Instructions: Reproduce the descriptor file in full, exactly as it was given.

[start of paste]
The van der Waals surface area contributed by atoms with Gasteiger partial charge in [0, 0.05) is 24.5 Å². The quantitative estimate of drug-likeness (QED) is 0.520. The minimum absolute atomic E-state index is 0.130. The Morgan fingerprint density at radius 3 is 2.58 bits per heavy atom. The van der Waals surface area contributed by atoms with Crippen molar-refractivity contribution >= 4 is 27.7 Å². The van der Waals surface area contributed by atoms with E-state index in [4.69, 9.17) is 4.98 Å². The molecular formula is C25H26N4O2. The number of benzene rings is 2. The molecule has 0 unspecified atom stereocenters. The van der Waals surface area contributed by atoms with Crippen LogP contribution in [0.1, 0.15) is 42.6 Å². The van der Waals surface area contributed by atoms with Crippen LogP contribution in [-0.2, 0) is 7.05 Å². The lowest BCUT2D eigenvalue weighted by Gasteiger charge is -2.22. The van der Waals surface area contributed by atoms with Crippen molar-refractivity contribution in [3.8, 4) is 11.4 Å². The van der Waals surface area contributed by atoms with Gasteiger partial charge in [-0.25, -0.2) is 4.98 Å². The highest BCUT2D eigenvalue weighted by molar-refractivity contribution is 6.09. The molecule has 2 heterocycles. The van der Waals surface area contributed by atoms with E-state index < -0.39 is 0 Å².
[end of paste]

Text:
The van der Waals surface area contributed by atoms with Gasteiger partial charge in [0, 0.05) is 24.5 Å². The quantitative estimate of drug-likeness (QED) is 0.520. The minimum absolute atomic E-state index is 0.130. The Morgan fingerprint density at radius 3 is 2.58 bits per heavy atom. The van der Waals surface area contributed by atoms with Crippen molar-refractivity contribution >= 4 is 27.7 Å². The van der Waals surface area contributed by atoms with E-state index in [4.69, 9.17) is 4.98 Å². The molecular formula is C25H26N4O2. The number of benzene rings is 2. The molecule has 0 unspecified atom stereocenters. The van der Waals surface area contributed by atoms with Crippen LogP contribution in [0.1, 0.15) is 42.6 Å². The van der Waals surface area contributed by atoms with Crippen LogP contribution in [-0.2, 0) is 7.05 Å². The lowest BCUT2D eigenvalue weighted by Gasteiger charge is -2.22. The van der Waals surface area contributed by atoms with Crippen molar-refractivity contribution in [3.8, 4) is 11.4 Å². The van der Waals surface area contributed by atoms with Gasteiger partial charge in [-0.25, -0.2) is 4.98 Å². The highest BCUT2D eigenvalue weighted by molar-refractivity contribution is 6.09. The molecule has 2 heterocycles. The van der Waals surface area contributed by atoms with E-state index < -0.39 is 0 Å².